Preparing for a Graceful Exit
Choosing & Preparing a Successor Takes Time
Written by Deanna Hunter
The BDC says that 3 in 5 owners of small to medium-sized businesses in Canada are 50 or older and a good many of them have done no planning whatsoever for a business transition, let alone choosing and preparing a successor. The lack of planning is sometimes about not having the time to think about it. Its often about not knowing how or where to start. And of course for some its just that they can’t imagine doing anything else so why create an exit plan?
There are lots of moving parts involved in business transition. In all cases, its best to get advice from various experts such as lawyers, business coaches, insurers, and so on. The expertise of an HR practitioner can be critical for choosing and preparing a successor. The person or people you want to take over the business. It could be a family member, an employee or someone from your management team, or even an outside buyer. This piece of the transition is likely going to take the most time and energy. It could take months or even years depending on your business.
Essentially what you need to do is select, train and mentor an individual to ensure the graceful exit you are hoping for. When looking for someone you have to be guided by the needs of your business and avoid emotional considerations. You’ll be looking for and assessing carefully, things like evidence of commitment, the necessary skills and experience, personality and ability to lead and motivate people. You may have someone in mind or may be starting from square one. If you are starting from square one you can plan for up to a year to get the right person in your sights.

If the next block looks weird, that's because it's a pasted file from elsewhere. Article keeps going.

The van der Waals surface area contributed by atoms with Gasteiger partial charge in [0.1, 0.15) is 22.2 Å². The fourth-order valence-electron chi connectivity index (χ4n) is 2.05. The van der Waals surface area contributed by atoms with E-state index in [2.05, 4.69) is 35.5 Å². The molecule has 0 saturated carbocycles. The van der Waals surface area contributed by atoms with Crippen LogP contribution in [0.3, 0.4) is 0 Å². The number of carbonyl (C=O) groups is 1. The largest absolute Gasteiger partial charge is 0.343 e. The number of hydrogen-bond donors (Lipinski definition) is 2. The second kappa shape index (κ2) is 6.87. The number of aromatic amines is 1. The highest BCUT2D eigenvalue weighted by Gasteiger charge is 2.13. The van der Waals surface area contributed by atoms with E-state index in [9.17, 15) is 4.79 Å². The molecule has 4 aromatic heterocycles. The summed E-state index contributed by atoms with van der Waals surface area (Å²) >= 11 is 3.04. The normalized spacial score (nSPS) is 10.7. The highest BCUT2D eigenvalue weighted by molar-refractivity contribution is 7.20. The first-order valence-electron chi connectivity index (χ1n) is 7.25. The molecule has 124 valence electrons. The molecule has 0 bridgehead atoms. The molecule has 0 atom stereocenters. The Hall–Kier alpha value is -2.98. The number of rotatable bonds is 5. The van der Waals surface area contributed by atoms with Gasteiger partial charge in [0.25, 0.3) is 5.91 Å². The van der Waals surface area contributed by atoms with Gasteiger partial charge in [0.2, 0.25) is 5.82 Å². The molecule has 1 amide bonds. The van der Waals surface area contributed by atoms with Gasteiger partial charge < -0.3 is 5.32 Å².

Then there’s the time it will take to teach the individual how to run the business once they are on board. The time required for this part of your plan will vary depending on whether you have a current employee identified, or whether you have found someone externally. It will be all about passing on knowledge. They may need formal training as well as informal training. You may want them to gain hands on experience by rotating through various parts of the business. And they will definitely need your mentoring and coaching. Again, this could take months to years to complete.
Part of your plan will be to set a timetable for transferring power and ultimately ownership. Perhaps you’ll be testing their readiness by lessening your involvement over time and giving your successor responsibility for making some important decisions. Again, this will be dependent on the operation, your successor and you.
You may be one of the small business owners who is not thinking about business transition at all. Or you may one of the few thinking about retiring, passing the business on to a family member, or thinking about the risks associated with having to make a quick exit due to illness or some other reason out of your control. Whatever the case, if you want to make a graceful exit there’s no time like the present to begin to plan for your succession.